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Neville Malkin's "Grand Tour" of the Potteries

buildings in and around Newcastle-under-Lyme


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previous: Holy Trinity Church, Newcastle
contents: index of buildings in and around Newcastle-under-Lyme

 

No 22 - The Barracks, Newcastle

The Barracks, Friars Road, Newcastle in c.1910
The Barracks, Friars Road, Newcastle in c.1910

picture: Staffordshire Arts & Museum Service
Staffordshire Past Track
 

Originally named Friars Road and later renamed Barracks Road in recognition of  the Barracks.

The Italian styled Militia Barracks were built in 1855 from red brick. The Barracks were the headquarters of the 3rd King's Own Staffordshire Rifle Regiment, which assembled annually at Newcastle for training, until 1880. In 1882 W.H. Dalton bought the Barracks and settled them in trust for use by the Rifle Volunteers of Newcastle, which became the Territorial Force in 1907.

 The original police barracks were at the back of the Guildhall on Market Square. These were demolished in 1867 to make way for the covered market. The military barracks on Friar's Terrace became vacant in 1882, so the police moved in. This is now the site of the headquarters of the County Library.
 

 In 2002 the Barracks had been let and contained small businesses.
 

Now a grade II listed building with the following description.....

NEWCASTLE UNDER LYME SJ8545NW BARRACKS ROAD 644-1/11/1 (East side) 27/09/72

Former Militia Barracks II Former militia barracks now in use as craft workshops. 1855. Red brick with stone dressings and plain tiled roof. A series of 2-storeyed and single storeyed blocks arranged round a quadrangle, with 3-storeyed towers at angles.

Street range has central projecting entrance with round arched doorway and turret over, carried on stone corbels and with hipped roof. This section is flanked by 3 bays with 3 and 1-light round arched stone mullioned windows on each floor, and a corbelled string course. Angle towers of 3 storeys and 2 bays. Series of axial stacks. Overhanging eaves.

On the inside of the quadrangle, lower blocks link this principal range with the return ranges, with main blocks of 5 bays. All these have a series of doors at ground floor, and stone mullioned windows flanking and above. The side blocks are linked by lower ranges to the rear corner towers, and the rear range has a central 2-storeyed range of 3 bays with doorway flanked by small windows. The building was built as the local militia and fire brigade headquarters.

 

The Barracks, Newcastle
The Barracks, Newcastle
pen drawing by Neville Malkin - June 1975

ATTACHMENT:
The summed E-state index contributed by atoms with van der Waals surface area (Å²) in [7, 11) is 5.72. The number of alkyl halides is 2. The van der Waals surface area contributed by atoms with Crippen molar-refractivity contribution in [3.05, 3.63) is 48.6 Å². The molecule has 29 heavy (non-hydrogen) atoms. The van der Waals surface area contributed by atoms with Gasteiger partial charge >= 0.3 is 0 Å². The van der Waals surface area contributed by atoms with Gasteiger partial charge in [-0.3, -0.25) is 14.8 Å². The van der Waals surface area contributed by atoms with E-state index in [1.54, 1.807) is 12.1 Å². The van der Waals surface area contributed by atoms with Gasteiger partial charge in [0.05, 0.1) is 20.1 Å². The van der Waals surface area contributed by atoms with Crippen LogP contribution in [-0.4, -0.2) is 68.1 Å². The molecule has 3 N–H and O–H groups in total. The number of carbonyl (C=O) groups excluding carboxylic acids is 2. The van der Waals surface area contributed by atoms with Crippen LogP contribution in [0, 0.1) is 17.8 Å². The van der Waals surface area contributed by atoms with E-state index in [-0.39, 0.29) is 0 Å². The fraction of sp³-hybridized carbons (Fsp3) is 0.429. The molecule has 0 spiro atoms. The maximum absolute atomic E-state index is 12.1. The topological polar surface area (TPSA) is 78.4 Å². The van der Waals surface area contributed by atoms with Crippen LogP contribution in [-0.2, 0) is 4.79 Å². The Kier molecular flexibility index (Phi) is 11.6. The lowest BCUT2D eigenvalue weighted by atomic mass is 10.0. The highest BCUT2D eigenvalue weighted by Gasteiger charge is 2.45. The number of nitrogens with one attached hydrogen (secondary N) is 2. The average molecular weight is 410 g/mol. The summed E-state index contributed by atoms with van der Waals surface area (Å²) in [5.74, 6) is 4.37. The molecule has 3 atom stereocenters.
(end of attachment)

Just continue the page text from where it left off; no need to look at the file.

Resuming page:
The Barracks, Barracks Road, Newcastle - April 2009
 


"This building could quite easily be mistaken for some fortress in an early movie or even the prototype for a kiddies' fort, but, in fact, it is the Italian-style Barracks in Newcastle, built in 1855.

The stern-looking brick exterior of this garrison encloses a large drill square approached through a castellated tower. It was originally the headquarters of the local militia, a force of local volunteers who could be called out in emergencies. Such local militia wore uniforms that looked remarkably like those worn by the US Cavalry of cinema repute; such volunteers were common throughout England until 1907, when they were superseded by the Territorial Army. The King's Own Staffordshire Rifle Regiment, who had muzzle-loading guns, occupied this building until 1880 when they were followed by a succession of volunteer forces. Now the premises provide useful accommodation for Remploy Ltd.

This building was also the HQ for the fire brigade until the 1890s, when they moved into purpose-built premises. Newcastle's concern for fire and its consequences was clearly demonstrated in 1623 when leading citizens were required to possess a leather bucket for the purpose of combating outbreaks of fire. The mid-17th century saw the introduction of fire-lookers and a few years later fines of 2 were imposed on those who failed to keep their chimneys in good order. But it was not until about 1740 that the town acquired its first manual fire engine; not until 1819 was the use of thatch on buildings forbidden. In the 1840s, the superintendent of police, who was then in charge of the fire service, had two fire-engines and 20 or more firemen under his control. More modern appliances were gradually introduced during the mid-19th century; finally, in 1888, a volunteer fire brigade was formed that detached itself from police administration."

 

Neville Malkin 18th June 1975

 

 

 


 



The stern-looking brick exterior of this garrison encloses a large drill square approached through a castellated tower.



the drill square - originally the headquarters of the local militia, a force of local volunteers who could be called out in emergencies

 


the view back onto Barracks Road (originally Friars Road)  


 

 

 


next: The Guildhall, Newcastle
previous: Holy Trinity Church, Newcastle
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